Injured Worker Brought Tort Claim Against Employer for Exposure to Toxic Fly Ash
In a recent decision issued by the Supreme Court of Oklahoma, a power plant worker overcame his employer’s motion to dismiss based upon the exclusivity remedy under the Workers’ Compensation Act. Specifically, in Jordan v. Western Farmers Cooperative, 2012 OK 94 (2012), the Court granted plaintiff David Jordan (“Jordan”) the judicial go ahead to pursue a toxic tort claim against his employer, Western Farmers Electric Cooperative (“Western”).
In so doing, the Court ultimately held that Jordan’s petition sufficiently pled a claim under the intentional tort/substantial certainty exception to the otherwise exclusive jurisdiction of the Workers' Compensation Court.
According to Jordan’s initial complaint filed back in 2010, Western formerly disposed of fly ash - a common byproduct of its coal combustion operations - in ponds designated to store the toxic substance. However, back in 2009, Western began to spread the fly ash in various areas located throughout its facility, unnecessarily exposing its employees to hazardous materials. As a result, Jordan suffered from severe pain, impairment and the inability to work as a result of his employer’s improper disposal method.
In response to Jordan’s allegations, Western asserted that his complaint failed to sufficiently plead that he was intentionally exposed to toxic fly ash. Otherwise stated, Western alleged that Jordan did not meet his burden of overcoming the exclusivity provisions under Oklahoma’s workers’ compensation law. Akin to most states, Oklahoma requires employees to demonstrate that his or her employer acted with knowledge that an injury was substantially certain to occur before they can recover on an intentional tort theory. Without such a demonstration, an employee’s only remedy is to seek compensation under the State’s workers’ compensation laws.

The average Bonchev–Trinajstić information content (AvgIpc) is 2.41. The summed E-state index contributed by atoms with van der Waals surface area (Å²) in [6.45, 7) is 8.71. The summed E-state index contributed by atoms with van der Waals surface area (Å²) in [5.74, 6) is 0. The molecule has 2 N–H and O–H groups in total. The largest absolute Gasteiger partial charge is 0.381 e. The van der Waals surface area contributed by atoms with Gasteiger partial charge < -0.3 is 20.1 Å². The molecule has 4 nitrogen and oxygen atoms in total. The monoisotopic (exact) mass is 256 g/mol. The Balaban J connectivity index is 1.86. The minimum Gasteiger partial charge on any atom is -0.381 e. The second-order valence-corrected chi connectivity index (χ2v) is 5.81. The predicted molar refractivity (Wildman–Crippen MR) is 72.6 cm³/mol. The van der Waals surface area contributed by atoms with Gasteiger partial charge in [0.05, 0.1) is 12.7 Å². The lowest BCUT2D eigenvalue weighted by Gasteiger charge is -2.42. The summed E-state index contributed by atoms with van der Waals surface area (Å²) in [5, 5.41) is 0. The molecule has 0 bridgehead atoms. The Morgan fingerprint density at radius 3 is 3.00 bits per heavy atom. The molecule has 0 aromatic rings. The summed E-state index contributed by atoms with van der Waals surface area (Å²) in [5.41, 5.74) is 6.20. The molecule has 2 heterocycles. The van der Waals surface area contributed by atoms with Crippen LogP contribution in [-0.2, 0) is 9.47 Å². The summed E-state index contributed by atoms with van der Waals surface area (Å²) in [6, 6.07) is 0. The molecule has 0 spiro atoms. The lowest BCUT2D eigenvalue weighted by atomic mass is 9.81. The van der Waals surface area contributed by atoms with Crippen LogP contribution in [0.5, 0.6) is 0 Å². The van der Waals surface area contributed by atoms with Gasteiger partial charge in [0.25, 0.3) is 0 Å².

Relying upon dispositive case precedent, the Supreme Court found Western’s arguments to be completely unavailing. The Court noted that Jordan had a viable tort claim on the basis that Western, in failing to properly dispose of its fly ash, knew with a substantial certainty that serious death or injury would result. According to the court “[i]f all of [Jordan’s] allegations are taken as true, a trier of fact could reasonably infer that Western disposed of the fly ash in ponds due to its toxicity and was aware of the potential for injury.” While the court recognized that claiming “intent” does not automatically create a colorable claim, Jordan sufficiently established that his employer’s actions gave rise to such an inference. Under the totality of facts, the Court ultimately reversed the lower court’s motion to dismiss and remanded the case with instructions.
The law varies from state to state on these issues- so the outcome would be different in other jurisdictions.
At Montlick and Associates, Attorneys at Law, our experienced Georgia personal injury attorneys know first-hand that no amount of money can truly compensate you for the pain and other consequences associated with your injuries. When clients hire us, we use our knowledge and nearly 30 years of dedicated legal experience to fight for your rights to receive the maximum amount of compensation possible.
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